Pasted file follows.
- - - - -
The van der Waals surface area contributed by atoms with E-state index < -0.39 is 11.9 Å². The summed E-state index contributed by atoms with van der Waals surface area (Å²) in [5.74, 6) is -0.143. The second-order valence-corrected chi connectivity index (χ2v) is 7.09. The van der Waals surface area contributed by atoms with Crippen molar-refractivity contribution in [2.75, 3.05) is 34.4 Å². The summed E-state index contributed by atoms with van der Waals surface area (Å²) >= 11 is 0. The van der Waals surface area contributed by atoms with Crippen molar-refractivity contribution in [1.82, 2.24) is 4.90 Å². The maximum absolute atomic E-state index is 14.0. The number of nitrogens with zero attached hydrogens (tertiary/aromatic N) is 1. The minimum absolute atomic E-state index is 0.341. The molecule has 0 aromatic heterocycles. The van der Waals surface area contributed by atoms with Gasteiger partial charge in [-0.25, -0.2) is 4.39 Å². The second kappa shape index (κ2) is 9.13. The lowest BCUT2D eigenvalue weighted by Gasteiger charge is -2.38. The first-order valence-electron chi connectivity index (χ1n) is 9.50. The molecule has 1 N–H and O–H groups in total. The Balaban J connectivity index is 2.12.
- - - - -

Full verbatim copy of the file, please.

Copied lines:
The van der Waals surface area contributed by atoms with E-state index < -0.39 is 11.9 Å². The summed E-state index contributed by atoms with van der Waals surface area (Å²) in [5.74, 6) is -0.143. The second-order valence-corrected chi connectivity index (χ2v) is 7.09. The van der Waals surface area contributed by atoms with Crippen molar-refractivity contribution in [2.75, 3.05) is 34.4 Å². The summed E-state index contributed by atoms with van der Waals surface area (Å²) >= 11 is 0. The van der Waals surface area contributed by atoms with Crippen molar-refractivity contribution in [1.82, 2.24) is 4.90 Å². The maximum absolute atomic E-state index is 14.0. The number of nitrogens with zero attached hydrogens (tertiary/aromatic N) is 1. The minimum absolute atomic E-state index is 0.341. The molecule has 0 aromatic heterocycles. The van der Waals surface area contributed by atoms with Gasteiger partial charge in [-0.25, -0.2) is 4.39 Å². The second kappa shape index (κ2) is 9.13. The lowest BCUT2D eigenvalue weighted by Gasteiger charge is -2.38. The first-order valence-electron chi connectivity index (χ1n) is 9.50. The molecule has 1 N–H and O–H groups in total. The Balaban J connectivity index is 2.12.